The Black church paired this commitment to autonomy with a commitment to their fellow human being. As churches born out of oppression, Black churches maintained a commitment not only to Christ and the Scriptures, but also a commitment to justice and to the Black community.

During Reconstruction and Jim Crow, anti-Black racism became more entrenched and more violent. Churches were the most powerful institutions in Black communities during this period. As such, they naturally became the primary sites of resistance.

Churches served as sites for mutual aid, job training, banking, and education. Pastors and lay Christians would speak out from the Scriptures against racial discrimination, racial violence, convict leasing, and lynching. In the late-nineteenth and early twentieth centuries, the AME’s newspaper The Christian Recorder had over one hundred articles and editorials against lynching, offering Christian communities diverse methods of resistance. 

This history bears witness to one of the most significant distinctives of the Black church in America: a profound commitment both to people’s spiritual and material well-being. Black Christians have never had the freedom not to develop a theology of political involvement or suffering. In a society and nation that insisted on their inferiority, Black Christians, through their churches and the Scriptures, refused those lies. 

Black churches were also central in the Civil Rights movement of the 1950s and 1960s. Black churches, however, were not unanimous in their involvement, as many saw activists like Martin Luther King Jr. as troublemakers, and some did not financially support the movement.

Nonetheless, King himself was a child of the Black church and a minister within it. At the core of King’s commitment to nonviolent resistance to injustice was his commitment to Christ and the teachings of the Sermon on the Mount. King did not conjure up these commitments out of thin air; rather, he had imbibed them from his youth and upbringing in Black Christian communities.

Black churches imbued their members with a reverence for Christ, a reverence for the Scriptures, and a robust commitment to the common good.


When one considers the Protestant Reformation of the sixteenth century, one finds that Lutheran, Reformed, and Anabaptist churches were distinguished primarily by their theologies. These traditions were largely defined by how far and in what ways they diverged from Roman Catholic orthodoxy on matters like justification, the meaning of baptism and the Eucharist, and the authority of the pope. Denominations splintered largely for theological reasons, although social and economic factors made those splinters more permanent.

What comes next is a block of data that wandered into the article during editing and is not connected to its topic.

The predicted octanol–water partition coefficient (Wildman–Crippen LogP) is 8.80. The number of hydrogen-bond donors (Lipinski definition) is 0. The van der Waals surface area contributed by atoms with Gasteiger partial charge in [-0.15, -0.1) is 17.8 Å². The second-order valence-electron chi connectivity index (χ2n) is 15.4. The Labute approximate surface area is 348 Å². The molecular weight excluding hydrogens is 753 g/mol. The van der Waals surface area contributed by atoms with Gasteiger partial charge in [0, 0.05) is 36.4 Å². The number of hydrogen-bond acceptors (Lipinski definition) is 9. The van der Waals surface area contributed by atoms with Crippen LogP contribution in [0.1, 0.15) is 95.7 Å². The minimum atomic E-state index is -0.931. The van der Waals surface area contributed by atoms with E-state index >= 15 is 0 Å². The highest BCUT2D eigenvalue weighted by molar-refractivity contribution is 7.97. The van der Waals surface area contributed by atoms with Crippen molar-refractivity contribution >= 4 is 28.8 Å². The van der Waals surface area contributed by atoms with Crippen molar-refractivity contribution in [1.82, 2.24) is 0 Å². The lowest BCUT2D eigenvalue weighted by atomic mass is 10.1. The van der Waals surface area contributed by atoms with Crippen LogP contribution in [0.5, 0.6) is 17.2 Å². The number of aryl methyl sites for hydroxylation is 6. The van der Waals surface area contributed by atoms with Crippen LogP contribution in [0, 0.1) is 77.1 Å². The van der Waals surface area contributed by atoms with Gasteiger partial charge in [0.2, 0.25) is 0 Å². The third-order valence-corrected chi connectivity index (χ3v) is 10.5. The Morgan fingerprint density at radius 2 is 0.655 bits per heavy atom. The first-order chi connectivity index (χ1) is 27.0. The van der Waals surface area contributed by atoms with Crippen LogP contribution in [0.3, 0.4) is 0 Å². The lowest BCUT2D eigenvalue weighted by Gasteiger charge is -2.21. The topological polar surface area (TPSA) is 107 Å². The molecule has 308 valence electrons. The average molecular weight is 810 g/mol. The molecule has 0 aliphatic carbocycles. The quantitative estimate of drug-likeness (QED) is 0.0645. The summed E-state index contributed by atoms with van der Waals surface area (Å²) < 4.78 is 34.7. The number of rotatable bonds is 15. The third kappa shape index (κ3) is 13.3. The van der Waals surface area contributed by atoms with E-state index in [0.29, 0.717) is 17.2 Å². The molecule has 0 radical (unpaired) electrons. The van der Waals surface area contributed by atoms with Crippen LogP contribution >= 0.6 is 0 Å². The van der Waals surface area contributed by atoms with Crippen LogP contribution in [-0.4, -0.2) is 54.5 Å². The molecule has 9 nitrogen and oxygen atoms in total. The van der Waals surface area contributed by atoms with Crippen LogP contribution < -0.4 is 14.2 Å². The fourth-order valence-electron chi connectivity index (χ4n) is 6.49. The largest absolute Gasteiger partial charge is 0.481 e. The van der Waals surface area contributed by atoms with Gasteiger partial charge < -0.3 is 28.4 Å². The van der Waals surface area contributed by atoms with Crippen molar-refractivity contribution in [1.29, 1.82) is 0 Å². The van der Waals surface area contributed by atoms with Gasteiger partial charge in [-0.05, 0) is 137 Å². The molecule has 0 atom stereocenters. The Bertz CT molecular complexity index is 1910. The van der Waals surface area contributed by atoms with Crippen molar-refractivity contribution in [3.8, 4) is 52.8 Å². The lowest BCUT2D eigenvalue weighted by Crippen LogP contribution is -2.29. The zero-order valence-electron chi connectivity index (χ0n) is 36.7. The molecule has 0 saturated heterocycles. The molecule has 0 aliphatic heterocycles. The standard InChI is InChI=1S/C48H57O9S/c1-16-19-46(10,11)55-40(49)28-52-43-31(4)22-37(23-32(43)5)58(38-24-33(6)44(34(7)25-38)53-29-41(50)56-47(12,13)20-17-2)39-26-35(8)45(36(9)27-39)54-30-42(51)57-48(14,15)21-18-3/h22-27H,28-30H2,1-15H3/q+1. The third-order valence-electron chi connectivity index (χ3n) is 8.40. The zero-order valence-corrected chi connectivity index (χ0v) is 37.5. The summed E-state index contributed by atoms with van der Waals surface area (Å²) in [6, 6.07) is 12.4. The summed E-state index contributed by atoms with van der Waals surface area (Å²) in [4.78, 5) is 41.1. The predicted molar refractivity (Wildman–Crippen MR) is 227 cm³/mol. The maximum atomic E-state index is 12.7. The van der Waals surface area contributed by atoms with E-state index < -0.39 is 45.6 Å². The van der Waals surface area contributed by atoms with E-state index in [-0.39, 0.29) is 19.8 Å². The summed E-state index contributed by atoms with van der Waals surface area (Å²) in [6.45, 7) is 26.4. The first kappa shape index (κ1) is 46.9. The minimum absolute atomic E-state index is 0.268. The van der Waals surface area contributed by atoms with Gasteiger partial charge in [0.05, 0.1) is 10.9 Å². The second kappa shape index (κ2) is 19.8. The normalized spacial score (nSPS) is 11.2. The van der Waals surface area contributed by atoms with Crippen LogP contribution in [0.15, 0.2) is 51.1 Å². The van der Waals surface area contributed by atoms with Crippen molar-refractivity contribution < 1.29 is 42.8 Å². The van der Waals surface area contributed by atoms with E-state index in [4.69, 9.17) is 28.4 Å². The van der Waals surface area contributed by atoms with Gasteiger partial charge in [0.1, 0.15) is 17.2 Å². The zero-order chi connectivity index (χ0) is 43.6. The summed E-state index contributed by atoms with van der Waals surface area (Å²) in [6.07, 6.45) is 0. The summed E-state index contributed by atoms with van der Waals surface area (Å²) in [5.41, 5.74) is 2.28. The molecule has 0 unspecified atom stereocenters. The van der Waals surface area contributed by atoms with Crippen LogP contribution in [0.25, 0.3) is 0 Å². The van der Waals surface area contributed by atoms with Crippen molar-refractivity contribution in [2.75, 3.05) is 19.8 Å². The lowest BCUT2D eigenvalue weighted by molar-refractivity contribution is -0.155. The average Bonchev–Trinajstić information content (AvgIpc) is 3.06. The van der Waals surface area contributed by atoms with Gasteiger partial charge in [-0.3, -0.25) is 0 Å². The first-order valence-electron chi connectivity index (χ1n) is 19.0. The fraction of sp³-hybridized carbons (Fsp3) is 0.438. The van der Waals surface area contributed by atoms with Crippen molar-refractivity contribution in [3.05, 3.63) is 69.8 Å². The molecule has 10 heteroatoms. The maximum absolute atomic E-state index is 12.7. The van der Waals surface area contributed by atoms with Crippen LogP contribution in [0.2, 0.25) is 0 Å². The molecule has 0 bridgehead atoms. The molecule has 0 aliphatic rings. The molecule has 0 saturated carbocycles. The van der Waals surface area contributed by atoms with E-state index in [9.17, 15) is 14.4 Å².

The Black church in America, in contrast, was born primarily from social and economic conflict. In this way, the Black church in America and its denominations are quintessentially American. Black Baptists did not leave their White Baptist churches because of theological disagreement. Rather, they left because they experienced restrictions to their worship. They built their own autonomous institutions because the other options presented to them were oppressive.

This reality speaks to the longevity and necessity of historically Black churches. As long as racism has any hold or presence both in the church and the nation, the need remains for Christian communities to bear witness to the kingdom of God by reminding this country that racial oppression and exploitation are contrary to the gospel.

In the United States, Black churches have served as these communities, and likely will continue to do so for years to come.

Learn more about the history and distinctives of Black churches

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Written by
Malcolm Foley

Dr. Foley holds a degree in religious studies with a second major in finance and a minor in classics from Washington University in St. Louis. He then completed a MDiv at Yale Divinity School, focusing on the theology of the early and medieval church, and a PhD in Religion from Baylor. He is currently finishing a book: 'The Anti-Greed Gospel' (Brazos, 2025). He is a pastor at Mosaic Waco.

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Written by Malcolm Foley